My guest blogger today is Mindi from over at Simply Stavish. We were in colorguard together in high school and spent many hot summer hours together on long bus rides and marching in parades!
Now we’re all grown up with babes of our own, and Mindi is a Speech-Language Pathologist. Today her topic will help us cool off at the beach, while helping our children develop their expressive and receptive language skills (don’t worry, that sounds quite technical, but chances are you’re already doing some of this with your little ones!) And for those with older children, how about a beach scavenger hunt? I know I’m looking forward to using all these tips with Ethan and Olivia the next time we’re at the beach!
Growing up in Maine, I loved heading to the beach with my friends or family. When I finally got my license and a car it felt so exhilarating to drive down to Old Orchard Beach with my friends. Nothing says carefree like having the windows down, the radio blasting and laughing with my friends, who were squished in the backseat. Back then I dreamed of my future. A future filled with playing in the sand and splashing in the ice cold waves with my children.
Now years later, I have those children I always dreamt of but we live in the suburbs of Washington DC. The closest ocean is at least a 3 hour drive with no traffic and a 5 hour one with summer traffic.
Needless to say, we can’t just hop in the car and go on a whim, as I imagined. Heading to the beach with children is a bit like packing up a sports team for a lengthy road trip. It’s amazing how much stuff you need just to bring the little ones to the sun and sand. In the end though, it’s totally worth all the hassle.
This year we are planning at least 2 beach trips. I’m looking forward to watching the boys play together in the sand and water. Since they won’t have the experience of growing up around the beach, I want to teach them all I can about it while we are there. As they get older it will be fun to do projects about seashells, tidal pools and the tide charts. For now I’m keeping it simple by teaching them new words about the beach. What better way to do this then with a scavenger hunt. I found a great free beach scavenger hunt printable on Momtastic, because let’s face it I would rather blog than make my own.
Children of all ages will love finding items on a scavenger hunt. Older children can race each other to see who can find the items fastest. If you have younger children, you will have to help them locate the items. Help them look for one item at a time to avoid confusion. As you and your children set out on the scavenger hunt, there are many ways you can help grow their language skills.
Expressive Language (spoken):
1. Vocabulary: Teach your child description words while describing shells (rough, smooth, bumpy, big, little, slimy)
2. Combining Words/Sentences: Build upon your child’s language stage by modeling the next stage of language development. If your child is using single words and points out a boat say “Big boat.” If your child is using two word combinations expand the sentence by saying, “Look at boat.” or “Boat moving fast.”.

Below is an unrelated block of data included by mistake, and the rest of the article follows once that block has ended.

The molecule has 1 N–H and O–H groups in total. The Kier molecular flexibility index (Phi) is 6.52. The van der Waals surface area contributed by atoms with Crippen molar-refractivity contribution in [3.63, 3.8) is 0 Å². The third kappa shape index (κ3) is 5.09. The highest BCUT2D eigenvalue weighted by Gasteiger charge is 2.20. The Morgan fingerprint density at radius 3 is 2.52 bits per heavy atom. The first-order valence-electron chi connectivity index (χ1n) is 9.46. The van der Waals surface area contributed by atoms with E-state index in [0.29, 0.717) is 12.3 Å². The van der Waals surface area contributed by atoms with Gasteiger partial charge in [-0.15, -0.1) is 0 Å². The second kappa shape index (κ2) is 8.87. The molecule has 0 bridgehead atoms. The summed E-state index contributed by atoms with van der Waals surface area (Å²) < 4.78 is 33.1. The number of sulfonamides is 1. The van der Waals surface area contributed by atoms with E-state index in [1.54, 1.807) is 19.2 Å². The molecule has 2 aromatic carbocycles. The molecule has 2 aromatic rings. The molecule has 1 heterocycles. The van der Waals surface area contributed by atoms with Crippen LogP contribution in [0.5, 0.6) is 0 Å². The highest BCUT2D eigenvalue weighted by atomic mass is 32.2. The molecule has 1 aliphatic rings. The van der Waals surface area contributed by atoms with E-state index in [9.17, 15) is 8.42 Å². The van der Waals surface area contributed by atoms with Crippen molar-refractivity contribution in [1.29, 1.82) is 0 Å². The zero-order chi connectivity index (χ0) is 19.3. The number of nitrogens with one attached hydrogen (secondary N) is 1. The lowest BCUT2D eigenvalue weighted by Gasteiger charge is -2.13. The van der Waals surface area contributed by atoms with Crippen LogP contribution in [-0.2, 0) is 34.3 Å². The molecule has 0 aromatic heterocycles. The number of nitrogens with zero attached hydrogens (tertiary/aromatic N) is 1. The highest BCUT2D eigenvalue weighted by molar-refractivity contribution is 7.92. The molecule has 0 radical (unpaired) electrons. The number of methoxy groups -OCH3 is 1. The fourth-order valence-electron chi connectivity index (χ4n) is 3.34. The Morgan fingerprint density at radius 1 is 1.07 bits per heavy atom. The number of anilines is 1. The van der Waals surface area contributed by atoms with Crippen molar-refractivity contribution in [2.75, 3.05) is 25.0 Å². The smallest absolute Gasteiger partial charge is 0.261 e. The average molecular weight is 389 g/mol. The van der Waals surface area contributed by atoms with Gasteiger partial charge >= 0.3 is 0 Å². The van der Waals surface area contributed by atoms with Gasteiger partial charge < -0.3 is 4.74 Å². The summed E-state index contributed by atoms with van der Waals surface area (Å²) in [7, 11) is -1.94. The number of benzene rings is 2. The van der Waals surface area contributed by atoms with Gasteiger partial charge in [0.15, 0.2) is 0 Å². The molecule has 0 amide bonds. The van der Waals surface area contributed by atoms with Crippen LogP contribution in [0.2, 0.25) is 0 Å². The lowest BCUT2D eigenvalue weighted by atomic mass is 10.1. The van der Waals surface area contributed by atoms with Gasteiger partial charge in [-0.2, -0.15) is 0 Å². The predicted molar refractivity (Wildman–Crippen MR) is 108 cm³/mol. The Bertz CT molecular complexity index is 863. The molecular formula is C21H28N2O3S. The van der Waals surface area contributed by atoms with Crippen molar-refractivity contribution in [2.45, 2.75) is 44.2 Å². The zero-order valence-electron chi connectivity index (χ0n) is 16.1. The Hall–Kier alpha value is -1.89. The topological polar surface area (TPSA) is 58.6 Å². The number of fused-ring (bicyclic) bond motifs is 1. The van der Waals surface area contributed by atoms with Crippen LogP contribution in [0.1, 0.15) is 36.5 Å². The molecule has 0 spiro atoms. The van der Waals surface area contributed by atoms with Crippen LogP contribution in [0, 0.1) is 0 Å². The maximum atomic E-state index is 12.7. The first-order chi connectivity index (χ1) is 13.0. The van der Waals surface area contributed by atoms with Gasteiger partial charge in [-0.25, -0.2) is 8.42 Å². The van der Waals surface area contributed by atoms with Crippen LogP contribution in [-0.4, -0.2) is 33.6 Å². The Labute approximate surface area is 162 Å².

3. Naming Colors: Learn about colors while spotting all the different colored beach towels and umbrellas.
Receptive Language (understanding):
1. Direction Following: Let your child find the item you are looking for on their own. If they are having a hard time locating it give them hints, such as “You’re getting closer.” or “I see it over by the sand bucket.”. This will help your child develop direction following skills.
2. Spatial Concepts: Teach your child spatial concepts such as in, on, under, above, and below while describing where items are.
3. Categorization: After the scavenger hunt is over talk about things you saw on the hunt that stay on the beach and things that should go in the trash (it always breaks my heart to see the beach littered with trash).
Other fun activities:
1. Encourage your child to help with packing for the beach with this great visual checklist from Live, Speak, Love.
2. Do a photo beach scavenger hunt, where everyone posts their photos to Instagram under a tag determined by your family.
3. When your beach trip is over make a scrapbook or hardcover book about your adventures.
Mindi is a working mom with two silly boys, Xander (age 3) and Noah (age 1). She spends her work days helping children with their speech, language, voice and swallowing disorders. The real fun for her happens when she is at home with her boys, chasing them around and pretending to be a super hero. She blogs about their silly antics at Simply Stavish. Her weekly feature Mommy Minute Monday, teaches parents how to grow their child’s speech, language and feeding development through everyday moments.
In addition to blogging, Mindi has a bit of a yarn addiction, which she feeds by wiping out the boring boy clothes syndrome one sweater at a time. She loves to decorate her house, including Xander’s superhero theme room and Noah’s owl nursery .
Blog: Simply Stavish
Email: [email protected]